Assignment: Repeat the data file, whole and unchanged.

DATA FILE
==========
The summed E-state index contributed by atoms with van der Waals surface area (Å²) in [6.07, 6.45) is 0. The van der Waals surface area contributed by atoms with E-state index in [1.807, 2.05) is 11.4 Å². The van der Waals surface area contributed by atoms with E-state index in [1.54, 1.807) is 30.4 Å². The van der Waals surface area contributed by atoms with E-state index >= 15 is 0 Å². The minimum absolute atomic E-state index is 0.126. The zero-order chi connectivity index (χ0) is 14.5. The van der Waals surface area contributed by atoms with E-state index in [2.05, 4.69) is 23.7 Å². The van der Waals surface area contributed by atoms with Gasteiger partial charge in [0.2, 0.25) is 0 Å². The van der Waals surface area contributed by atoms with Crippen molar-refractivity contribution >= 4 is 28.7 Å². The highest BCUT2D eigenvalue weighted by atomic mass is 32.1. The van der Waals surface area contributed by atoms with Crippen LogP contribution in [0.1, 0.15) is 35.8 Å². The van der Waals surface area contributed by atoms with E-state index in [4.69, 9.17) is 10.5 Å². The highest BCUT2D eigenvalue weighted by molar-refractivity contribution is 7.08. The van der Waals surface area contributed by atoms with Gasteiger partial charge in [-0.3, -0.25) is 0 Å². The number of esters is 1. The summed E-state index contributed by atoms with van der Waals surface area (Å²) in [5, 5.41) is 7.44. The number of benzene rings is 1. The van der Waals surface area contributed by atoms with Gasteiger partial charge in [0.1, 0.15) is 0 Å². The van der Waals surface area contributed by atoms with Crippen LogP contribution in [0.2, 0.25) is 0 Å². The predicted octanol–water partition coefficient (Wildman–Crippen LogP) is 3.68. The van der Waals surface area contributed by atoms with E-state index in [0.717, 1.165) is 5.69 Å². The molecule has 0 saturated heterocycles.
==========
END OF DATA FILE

The summed E-state index contributed by atoms with van der Waals surface area (Å²) in [6.07, 6.45) is 0. The van der Waals surface area contributed by atoms with E-state index in [1.807, 2.05) is 11.4 Å². The van der Waals surface area contributed by atoms with E-state index in [1.54, 1.807) is 30.4 Å². The van der Waals surface area contributed by atoms with E-state index >= 15 is 0 Å². The minimum absolute atomic E-state index is 0.126. The zero-order chi connectivity index (χ0) is 14.5. The van der Waals surface area contributed by atoms with E-state index in [2.05, 4.69) is 23.7 Å². The van der Waals surface area contributed by atoms with Gasteiger partial charge in [0.2, 0.25) is 0 Å². The van der Waals surface area contributed by atoms with Crippen molar-refractivity contribution >= 4 is 28.7 Å². The highest BCUT2D eigenvalue weighted by atomic mass is 32.1. The van der Waals surface area contributed by atoms with Crippen LogP contribution in [0.1, 0.15) is 35.8 Å². The van der Waals surface area contributed by atoms with E-state index in [4.69, 9.17) is 10.5 Å². The highest BCUT2D eigenvalue weighted by molar-refractivity contribution is 7.08. The van der Waals surface area contributed by atoms with Gasteiger partial charge in [-0.3, -0.25) is 0 Å². The number of esters is 1. The summed E-state index contributed by atoms with van der Waals surface area (Å²) in [5, 5.41) is 7.44. The number of benzene rings is 1. The van der Waals surface area contributed by atoms with Gasteiger partial charge in [0.1, 0.15) is 0 Å². The van der Waals surface area contributed by atoms with Crippen LogP contribution in [0.2, 0.25) is 0 Å². The predicted octanol–water partition coefficient (Wildman–Crippen LogP) is 3.68. The van der Waals surface area contributed by atoms with E-state index in [0.717, 1.165) is 5.69 Å². The molecule has 0 saturated heterocycles.